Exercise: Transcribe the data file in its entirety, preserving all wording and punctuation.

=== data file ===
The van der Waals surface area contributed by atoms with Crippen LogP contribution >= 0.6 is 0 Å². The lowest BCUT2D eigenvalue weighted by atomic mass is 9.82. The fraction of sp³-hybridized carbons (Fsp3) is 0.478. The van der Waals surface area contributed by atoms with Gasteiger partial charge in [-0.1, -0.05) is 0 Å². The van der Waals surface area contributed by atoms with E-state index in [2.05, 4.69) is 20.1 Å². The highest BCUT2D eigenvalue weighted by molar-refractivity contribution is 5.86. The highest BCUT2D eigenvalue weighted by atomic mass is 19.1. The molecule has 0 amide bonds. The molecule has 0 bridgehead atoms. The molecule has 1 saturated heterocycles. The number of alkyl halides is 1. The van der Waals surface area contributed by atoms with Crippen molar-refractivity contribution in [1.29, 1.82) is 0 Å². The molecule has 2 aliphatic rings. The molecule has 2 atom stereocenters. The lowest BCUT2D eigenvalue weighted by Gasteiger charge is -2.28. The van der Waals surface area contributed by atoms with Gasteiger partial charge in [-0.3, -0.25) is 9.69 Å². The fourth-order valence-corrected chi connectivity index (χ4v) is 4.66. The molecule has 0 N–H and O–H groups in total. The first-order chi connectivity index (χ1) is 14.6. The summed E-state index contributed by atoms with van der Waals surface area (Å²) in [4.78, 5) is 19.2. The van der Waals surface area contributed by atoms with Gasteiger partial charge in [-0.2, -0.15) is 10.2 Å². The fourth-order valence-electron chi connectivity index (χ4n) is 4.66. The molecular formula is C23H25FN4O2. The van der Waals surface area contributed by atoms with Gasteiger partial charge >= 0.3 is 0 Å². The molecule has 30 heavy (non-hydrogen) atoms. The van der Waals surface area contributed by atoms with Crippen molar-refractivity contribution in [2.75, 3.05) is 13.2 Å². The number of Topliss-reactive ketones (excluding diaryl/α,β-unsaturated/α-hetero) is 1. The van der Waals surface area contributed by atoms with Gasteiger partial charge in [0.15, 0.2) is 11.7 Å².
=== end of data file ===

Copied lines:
The van der Waals surface area contributed by atoms with Crippen LogP contribution >= 0.6 is 0 Å². The lowest BCUT2D eigenvalue weighted by atomic mass is 9.82. The fraction of sp³-hybridized carbons (Fsp3) is 0.478. The van der Waals surface area contributed by atoms with Gasteiger partial charge in [-0.1, -0.05) is 0 Å². The van der Waals surface area contributed by atoms with E-state index in [2.05, 4.69) is 20.1 Å². The highest BCUT2D eigenvalue weighted by molar-refractivity contribution is 5.86. The highest BCUT2D eigenvalue weighted by atomic mass is 19.1. The molecule has 0 amide bonds. The molecule has 0 bridgehead atoms. The molecule has 1 saturated heterocycles. The number of alkyl halides is 1. The van der Waals surface area contributed by atoms with Crippen molar-refractivity contribution in [1.29, 1.82) is 0 Å². The molecule has 2 aliphatic rings. The molecule has 2 atom stereocenters. The lowest BCUT2D eigenvalue weighted by Gasteiger charge is -2.28. The van der Waals surface area contributed by atoms with Gasteiger partial charge in [-0.3, -0.25) is 9.69 Å². The fourth-order valence-corrected chi connectivity index (χ4v) is 4.66. The molecule has 0 N–H and O–H groups in total. The first-order chi connectivity index (χ1) is 14.6. The summed E-state index contributed by atoms with van der Waals surface area (Å²) in [4.78, 5) is 19.2. The van der Waals surface area contributed by atoms with Gasteiger partial charge in [-0.2, -0.15) is 10.2 Å². The fourth-order valence-electron chi connectivity index (χ4n) is 4.66. The molecular formula is C23H25FN4O2. The van der Waals surface area contributed by atoms with Gasteiger partial charge >= 0.3 is 0 Å². The molecule has 30 heavy (non-hydrogen) atoms. The van der Waals surface area contributed by atoms with Crippen molar-refractivity contribution in [2.75, 3.05) is 13.2 Å². The number of Topliss-reactive ketones (excluding diaryl/α,β-unsaturated/α-hetero) is 1. The van der Waals surface area contributed by atoms with Gasteiger partial charge in [0.15, 0.2) is 11.7 Å².